By now any Aphex Twin/electronic music fan knows the story Richard D. James’ shelved album – under his Caustic Window moniker – has been released via a Kickstarter campaign. So, for whatever reason, we still don’t know the real reason – this Caustic Window release was pulled right as it was about to be released, some 20 years ago. Earlier this year one of just a handful of test pressings made it online at a huge price – a Kickstarter campaign was started to buy that version and release it. All backers would get a copy and you can stream the album on YouTube – the music is now freely available.
It’s something of a holy grail for Aphex fans – and yet to hear it is nothing hugely remarkable. But the story sells it. And then add to the fact that it’s been a decade since there’s been anything from Aphex Twin in an obvious album-length format. Longer if you’re not counting the remix collection. And yet his name is checked constantly, the myth grows larger. He’s now a looming, towering presence and his absence is what’s allowing that to grow.
But the truly remarkable thing about Caustic Window – and about the Aphex ethos – is that you could believe this album was first invented for a 1994 world and you can believe it was only ever supposed to see light of day in 2014. In a genre of music that moves so fast it’s so easy to appear dated that’s no mean feat, it speaks volumes for the world Aphex Twin has created. And for how his reticence and reluctance is a big part of the controlling in and of that world.
So, to the music then, for a bit. It’s bubbly beats on the opening Flutey and across the slightly more skittish Stomper 101mod Detunkekik – and yes, we’re plunged, once again, into the world of meaningless/annoying Aphex song title. If anything the first half of the record plays out like a slightly more buzzed/tweaked version of Selected Ambient Works 85-92 and some of the early Aphex singles; Mumbly could have bounced along with On, happily.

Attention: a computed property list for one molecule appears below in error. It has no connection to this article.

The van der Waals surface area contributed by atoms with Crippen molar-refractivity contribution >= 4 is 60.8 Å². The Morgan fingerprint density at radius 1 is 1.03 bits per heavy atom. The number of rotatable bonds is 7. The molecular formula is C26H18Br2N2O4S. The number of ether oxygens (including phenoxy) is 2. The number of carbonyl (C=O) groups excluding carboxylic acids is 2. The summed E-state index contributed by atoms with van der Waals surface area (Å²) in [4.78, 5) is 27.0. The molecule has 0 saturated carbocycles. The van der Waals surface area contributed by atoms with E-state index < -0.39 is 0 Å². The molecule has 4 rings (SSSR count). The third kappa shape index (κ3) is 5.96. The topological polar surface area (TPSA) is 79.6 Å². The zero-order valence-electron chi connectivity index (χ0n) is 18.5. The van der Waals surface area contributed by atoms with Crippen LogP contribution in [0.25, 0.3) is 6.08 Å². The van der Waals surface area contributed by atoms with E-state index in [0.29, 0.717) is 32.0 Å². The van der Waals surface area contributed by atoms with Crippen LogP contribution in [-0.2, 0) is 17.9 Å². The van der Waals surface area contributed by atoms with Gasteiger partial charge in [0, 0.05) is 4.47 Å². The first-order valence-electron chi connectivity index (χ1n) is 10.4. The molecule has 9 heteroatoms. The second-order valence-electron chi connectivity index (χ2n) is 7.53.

But where the ambient works in the Richard D James canon are almost at times somnambulant, they have a drift to them, an easy waft, the Caustic Window stuff is still edge-of-seat always, never quite the full drill’n’bass, but always heading there.
Towards the end things get silly with prank calls and goofing off, but on the way there we have derivations of and deviations from hip-hop (Fingertrips) and with tracks like Airflow and Jazzphase James was clearly having fun experimenting with ideas around creating a chilled-out banger; that sort of lunacy. Of course there’s loveliness here too, the digital glide of Squidge In The Fridge, the mood of Jazzphase, the way 101 Rainbows Ambient Mix is an entire Eno-like world or album condensed down to eight minutes – and then there are the ugly contrasts and counterpoints (Phalaps) just to remind you that the guy who put the lovely music on the turntable might also get up at any point and drag the needle back and forth to create an abrasive non-melody that he thinks is lovely – and only ever because he can.
But beyond being amazed at how timeless/bubble-like the Aphex world of music is – my best thought is that Richard D. James made every single piece of music he’s ever released and plenty that he hasn’t in one six-month sleep-deprived coke/Coke-fuelled “lost weekend” – it’s hard to really get a purchase on Caustic Window (if you’ll pardon the pun). It’s just the fact that it exists (once again – or now, and now forever/ish) that makes it interesting. That’s all. And once or twice in any lifetime there’s an artist that comes along where that – and that sort of story – is enough to keep you hooked on and occasionally tuned in.